Or better yet, is technology the answer to a fundamentally human problem?
For me, the issue is the use of Facebook in the job search. Probably the most controversial question I get is, “Can I use Facebook in my job search?” Certainly, when you think about social media, Facebook comes to the top of the list.
However, there are no standards for its use. And to make matters worse, there are mixed messages.
From people you meet through professional networking who are trying to “friend” you, to hiring managers checking to see what pictures you post while denying they do it. It really is a madhouse.
And I’ve been trying to find the answers — apart from my usual “lock that s**t down tight!” advice.
So I Asked Some Experts in the Employment Industry…
… I can’t tell you who (they are a national big brand), but here are some of the answers I got back:
1. Are employers checking the Facebook pages of potential hires?
Yes. They say they don’t, but they do.
2. How do employers feel about employees having Facebook pages?
Most are okay with it, but I know some who ask their recruiters to not “friend” people they met on campus, who could be potential hires. But many of them do have Facebook accounts.
3. How do employers feel about their own Facebook page?
It is always 50/50. I think more are leaning toward not having a company page unless they have someone dedicated to it — a solid decision. The typical companies who have been successful at this are EY and PwC. I encourage clients to make sure they have one page to represent the company, because what often happens is that their employees will create individual pages with no consistency.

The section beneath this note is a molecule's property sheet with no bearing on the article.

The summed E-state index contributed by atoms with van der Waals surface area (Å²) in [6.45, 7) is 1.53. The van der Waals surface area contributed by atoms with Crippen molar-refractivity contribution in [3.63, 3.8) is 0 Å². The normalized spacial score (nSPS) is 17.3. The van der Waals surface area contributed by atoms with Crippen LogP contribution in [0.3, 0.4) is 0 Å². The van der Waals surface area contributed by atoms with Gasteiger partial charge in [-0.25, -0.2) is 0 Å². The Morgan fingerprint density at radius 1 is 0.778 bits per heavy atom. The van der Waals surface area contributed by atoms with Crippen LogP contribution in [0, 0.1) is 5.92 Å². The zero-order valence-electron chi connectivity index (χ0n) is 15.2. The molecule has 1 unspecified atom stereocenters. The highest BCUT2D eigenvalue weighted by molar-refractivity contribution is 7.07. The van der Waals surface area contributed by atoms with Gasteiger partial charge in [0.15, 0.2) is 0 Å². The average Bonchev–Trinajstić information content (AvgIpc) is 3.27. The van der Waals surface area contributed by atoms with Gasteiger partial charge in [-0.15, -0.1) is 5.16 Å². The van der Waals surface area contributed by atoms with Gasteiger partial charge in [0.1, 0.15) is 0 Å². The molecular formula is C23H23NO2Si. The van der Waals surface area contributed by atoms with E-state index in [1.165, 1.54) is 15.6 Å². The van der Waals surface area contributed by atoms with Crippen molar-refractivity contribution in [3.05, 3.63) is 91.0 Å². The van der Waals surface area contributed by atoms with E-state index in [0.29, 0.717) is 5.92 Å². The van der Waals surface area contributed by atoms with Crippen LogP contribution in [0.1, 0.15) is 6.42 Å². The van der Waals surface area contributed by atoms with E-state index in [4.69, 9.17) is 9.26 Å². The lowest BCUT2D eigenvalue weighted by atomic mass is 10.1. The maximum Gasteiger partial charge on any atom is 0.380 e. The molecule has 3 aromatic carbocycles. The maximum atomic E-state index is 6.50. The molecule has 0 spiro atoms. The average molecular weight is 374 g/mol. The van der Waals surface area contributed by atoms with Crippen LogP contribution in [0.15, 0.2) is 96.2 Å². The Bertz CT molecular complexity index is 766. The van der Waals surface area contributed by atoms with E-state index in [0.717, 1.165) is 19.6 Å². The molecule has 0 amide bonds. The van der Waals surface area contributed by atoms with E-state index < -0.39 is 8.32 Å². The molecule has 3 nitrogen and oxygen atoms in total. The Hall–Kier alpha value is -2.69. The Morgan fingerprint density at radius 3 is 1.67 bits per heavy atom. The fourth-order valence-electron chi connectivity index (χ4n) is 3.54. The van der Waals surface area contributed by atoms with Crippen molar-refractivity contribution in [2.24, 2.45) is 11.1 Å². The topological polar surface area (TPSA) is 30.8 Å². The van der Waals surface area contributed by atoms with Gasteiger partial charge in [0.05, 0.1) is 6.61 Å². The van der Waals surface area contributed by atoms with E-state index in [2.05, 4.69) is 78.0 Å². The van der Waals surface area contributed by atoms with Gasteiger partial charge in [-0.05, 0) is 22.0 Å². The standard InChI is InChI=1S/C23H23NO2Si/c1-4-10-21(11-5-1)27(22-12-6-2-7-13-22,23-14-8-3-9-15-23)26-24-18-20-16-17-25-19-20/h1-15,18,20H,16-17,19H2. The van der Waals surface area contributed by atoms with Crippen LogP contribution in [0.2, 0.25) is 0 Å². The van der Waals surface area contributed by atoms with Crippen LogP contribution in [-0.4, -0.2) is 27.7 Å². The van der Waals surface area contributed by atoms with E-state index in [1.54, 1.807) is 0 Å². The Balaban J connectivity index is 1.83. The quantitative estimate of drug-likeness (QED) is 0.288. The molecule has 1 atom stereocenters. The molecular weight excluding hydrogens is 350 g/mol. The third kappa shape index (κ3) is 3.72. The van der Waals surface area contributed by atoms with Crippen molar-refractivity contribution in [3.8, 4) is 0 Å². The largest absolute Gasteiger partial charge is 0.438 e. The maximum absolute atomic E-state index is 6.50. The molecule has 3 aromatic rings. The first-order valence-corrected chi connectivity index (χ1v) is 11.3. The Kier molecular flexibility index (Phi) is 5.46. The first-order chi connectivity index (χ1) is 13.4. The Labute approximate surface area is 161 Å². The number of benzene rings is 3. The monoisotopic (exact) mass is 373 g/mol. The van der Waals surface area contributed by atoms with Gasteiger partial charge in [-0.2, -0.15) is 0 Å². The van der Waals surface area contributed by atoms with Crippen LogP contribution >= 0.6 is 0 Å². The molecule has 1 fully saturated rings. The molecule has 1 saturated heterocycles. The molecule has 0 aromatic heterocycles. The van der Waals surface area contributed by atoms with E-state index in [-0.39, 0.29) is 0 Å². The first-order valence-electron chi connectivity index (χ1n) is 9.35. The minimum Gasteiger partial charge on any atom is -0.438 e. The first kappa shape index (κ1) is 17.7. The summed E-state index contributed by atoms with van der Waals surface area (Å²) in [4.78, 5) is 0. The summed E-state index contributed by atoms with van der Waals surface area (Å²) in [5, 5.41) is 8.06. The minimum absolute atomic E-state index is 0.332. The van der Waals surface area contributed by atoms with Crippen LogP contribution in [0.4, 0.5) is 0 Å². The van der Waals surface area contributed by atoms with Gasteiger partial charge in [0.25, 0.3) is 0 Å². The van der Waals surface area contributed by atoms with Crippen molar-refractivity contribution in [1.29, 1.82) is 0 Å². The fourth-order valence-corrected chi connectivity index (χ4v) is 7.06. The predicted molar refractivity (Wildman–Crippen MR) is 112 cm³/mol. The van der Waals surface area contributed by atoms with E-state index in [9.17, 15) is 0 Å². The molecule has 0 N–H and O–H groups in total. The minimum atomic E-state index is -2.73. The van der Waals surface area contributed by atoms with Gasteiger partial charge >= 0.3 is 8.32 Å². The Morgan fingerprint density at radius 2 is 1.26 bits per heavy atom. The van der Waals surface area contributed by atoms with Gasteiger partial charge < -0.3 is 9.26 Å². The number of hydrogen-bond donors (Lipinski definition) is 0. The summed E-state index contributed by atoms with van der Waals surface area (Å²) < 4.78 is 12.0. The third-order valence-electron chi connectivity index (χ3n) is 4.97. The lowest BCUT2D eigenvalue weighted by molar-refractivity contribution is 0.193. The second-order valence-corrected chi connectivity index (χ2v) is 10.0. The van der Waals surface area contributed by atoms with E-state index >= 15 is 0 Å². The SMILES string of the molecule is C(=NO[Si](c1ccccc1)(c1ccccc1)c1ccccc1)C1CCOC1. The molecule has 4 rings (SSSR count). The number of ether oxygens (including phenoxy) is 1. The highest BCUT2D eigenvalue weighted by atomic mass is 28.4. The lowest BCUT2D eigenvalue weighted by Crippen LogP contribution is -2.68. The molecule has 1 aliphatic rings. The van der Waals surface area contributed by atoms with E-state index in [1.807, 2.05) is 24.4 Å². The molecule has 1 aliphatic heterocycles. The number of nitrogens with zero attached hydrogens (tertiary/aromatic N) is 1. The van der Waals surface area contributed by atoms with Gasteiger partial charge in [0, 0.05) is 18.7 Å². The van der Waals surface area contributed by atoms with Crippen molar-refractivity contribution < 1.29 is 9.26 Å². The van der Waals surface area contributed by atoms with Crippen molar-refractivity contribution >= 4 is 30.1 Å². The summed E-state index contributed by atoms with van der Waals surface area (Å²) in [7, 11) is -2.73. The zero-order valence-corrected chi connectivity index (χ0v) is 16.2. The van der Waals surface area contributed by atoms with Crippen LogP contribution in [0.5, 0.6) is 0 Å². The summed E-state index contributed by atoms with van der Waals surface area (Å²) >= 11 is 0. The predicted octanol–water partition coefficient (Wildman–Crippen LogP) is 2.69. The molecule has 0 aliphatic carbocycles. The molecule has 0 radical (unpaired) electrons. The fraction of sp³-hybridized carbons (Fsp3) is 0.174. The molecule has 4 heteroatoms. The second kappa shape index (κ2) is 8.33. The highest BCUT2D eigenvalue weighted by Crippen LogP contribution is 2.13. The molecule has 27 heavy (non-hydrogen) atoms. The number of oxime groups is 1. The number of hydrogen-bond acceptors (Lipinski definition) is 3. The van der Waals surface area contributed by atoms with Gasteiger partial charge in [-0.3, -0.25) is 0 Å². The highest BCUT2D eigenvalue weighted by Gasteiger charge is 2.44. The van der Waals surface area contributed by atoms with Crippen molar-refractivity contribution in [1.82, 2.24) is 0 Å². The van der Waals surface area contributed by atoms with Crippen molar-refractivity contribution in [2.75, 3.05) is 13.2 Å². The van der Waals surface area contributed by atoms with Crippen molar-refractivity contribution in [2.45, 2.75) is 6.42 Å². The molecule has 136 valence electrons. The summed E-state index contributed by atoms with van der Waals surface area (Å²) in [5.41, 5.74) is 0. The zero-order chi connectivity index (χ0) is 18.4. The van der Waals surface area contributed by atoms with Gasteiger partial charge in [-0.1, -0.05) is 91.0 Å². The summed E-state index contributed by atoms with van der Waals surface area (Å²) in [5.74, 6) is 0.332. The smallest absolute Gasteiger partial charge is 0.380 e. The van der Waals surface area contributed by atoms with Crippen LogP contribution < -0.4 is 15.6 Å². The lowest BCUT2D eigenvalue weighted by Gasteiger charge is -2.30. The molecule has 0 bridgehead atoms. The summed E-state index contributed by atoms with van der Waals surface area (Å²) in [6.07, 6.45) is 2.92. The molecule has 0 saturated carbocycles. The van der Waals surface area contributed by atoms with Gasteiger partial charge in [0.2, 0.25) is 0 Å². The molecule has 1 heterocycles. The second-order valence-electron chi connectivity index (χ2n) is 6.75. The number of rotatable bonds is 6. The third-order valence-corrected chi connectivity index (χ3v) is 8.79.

My Conclusionless Conclusion
Okay, don’t be disappointed that there aren’t clear answers — but there are useful things to learn here:
First, we know that despite HR regulation, the temptation of checking out a candidate on Facebook is too great to resist. Though it’s anecdotal evidence, it’s still evidence that you should assume that whatever you post publicly on Facebook will become part of your job application. So lock that s**t down. Go over your privacy settings with a fine-tooth comb.
Second, if employers are asking recruiters not to friend job prospects, you know that they are doing just that — or the employers wouldn’t have to ask. Which means that when you are networking or at career fairs and the recruiter “friends” you, be extra careful. Once they are your friend, they can see everything you’ve got online. All that work you did locking down your privacy settings no longer means much.
Consider creating a group called “limited access,” with no access to your wall, and putting the recruiters in that group. Then you don’t have to offend anyone by ignoring their request, and you also don’t have to worry about privacy because their access is restricted.
Finally, companies are still ambiguously using Facebook to recruit. It seems their primary motivation is to simply reserve their name so that rogue employees don’t make a mess of things. So even though there may be a Fanpage of your target company, don’t expect it to be monitored by decision makers. They’re probably reluctantly keeping that thing alive.
If you have a Facebook story with your own job search, I would love to hear about it. Please share it below and I’ll be sure to respond.
Originally posted 2010-11-01 15:00:10.